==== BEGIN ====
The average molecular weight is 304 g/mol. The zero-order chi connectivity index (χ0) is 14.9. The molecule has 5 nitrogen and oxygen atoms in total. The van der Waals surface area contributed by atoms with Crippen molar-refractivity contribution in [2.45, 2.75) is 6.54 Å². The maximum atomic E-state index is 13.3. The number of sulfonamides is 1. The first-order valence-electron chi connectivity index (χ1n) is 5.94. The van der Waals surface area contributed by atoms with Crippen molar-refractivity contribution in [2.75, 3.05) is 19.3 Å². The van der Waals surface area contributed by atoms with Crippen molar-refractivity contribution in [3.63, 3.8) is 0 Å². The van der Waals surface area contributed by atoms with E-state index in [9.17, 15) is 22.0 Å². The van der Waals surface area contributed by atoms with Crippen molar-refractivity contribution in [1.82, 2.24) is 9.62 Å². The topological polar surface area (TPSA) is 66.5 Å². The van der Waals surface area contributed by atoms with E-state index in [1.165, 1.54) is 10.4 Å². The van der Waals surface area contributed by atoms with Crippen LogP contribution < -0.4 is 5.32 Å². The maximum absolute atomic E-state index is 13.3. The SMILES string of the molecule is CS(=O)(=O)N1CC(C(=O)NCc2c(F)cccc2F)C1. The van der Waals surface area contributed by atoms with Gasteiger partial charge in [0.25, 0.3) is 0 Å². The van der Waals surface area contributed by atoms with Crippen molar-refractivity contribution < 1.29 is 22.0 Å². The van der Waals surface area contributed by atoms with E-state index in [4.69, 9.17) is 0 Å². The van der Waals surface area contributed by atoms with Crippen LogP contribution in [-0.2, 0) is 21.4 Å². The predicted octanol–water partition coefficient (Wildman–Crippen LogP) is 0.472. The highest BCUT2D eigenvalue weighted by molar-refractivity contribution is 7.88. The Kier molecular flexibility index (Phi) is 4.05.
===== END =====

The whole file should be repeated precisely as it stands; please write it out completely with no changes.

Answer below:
The average molecular weight is 304 g/mol. The zero-order chi connectivity index (χ0) is 14.9. The molecule has 5 nitrogen and oxygen atoms in total. The van der Waals surface area contributed by atoms with Crippen molar-refractivity contribution in [2.45, 2.75) is 6.54 Å². The maximum atomic E-state index is 13.3. The number of sulfonamides is 1. The first-order valence-electron chi connectivity index (χ1n) is 5.94. The van der Waals surface area contributed by atoms with Crippen molar-refractivity contribution in [2.75, 3.05) is 19.3 Å². The van der Waals surface area contributed by atoms with Crippen molar-refractivity contribution in [3.63, 3.8) is 0 Å². The van der Waals surface area contributed by atoms with E-state index in [9.17, 15) is 22.0 Å². The van der Waals surface area contributed by atoms with Crippen molar-refractivity contribution in [1.82, 2.24) is 9.62 Å². The topological polar surface area (TPSA) is 66.5 Å². The van der Waals surface area contributed by atoms with E-state index in [1.165, 1.54) is 10.4 Å². The van der Waals surface area contributed by atoms with Crippen LogP contribution < -0.4 is 5.32 Å². The maximum absolute atomic E-state index is 13.3. The SMILES string of the molecule is CS(=O)(=O)N1CC(C(=O)NCc2c(F)cccc2F)C1. The van der Waals surface area contributed by atoms with Gasteiger partial charge in [0.25, 0.3) is 0 Å². The van der Waals surface area contributed by atoms with Crippen molar-refractivity contribution < 1.29 is 22.0 Å². The van der Waals surface area contributed by atoms with E-state index in [4.69, 9.17) is 0 Å². The van der Waals surface area contributed by atoms with Crippen LogP contribution in [-0.2, 0) is 21.4 Å². The predicted octanol–water partition coefficient (Wildman–Crippen LogP) is 0.472. The highest BCUT2D eigenvalue weighted by molar-refractivity contribution is 7.88. The Kier molecular flexibility index (Phi) is 4.05.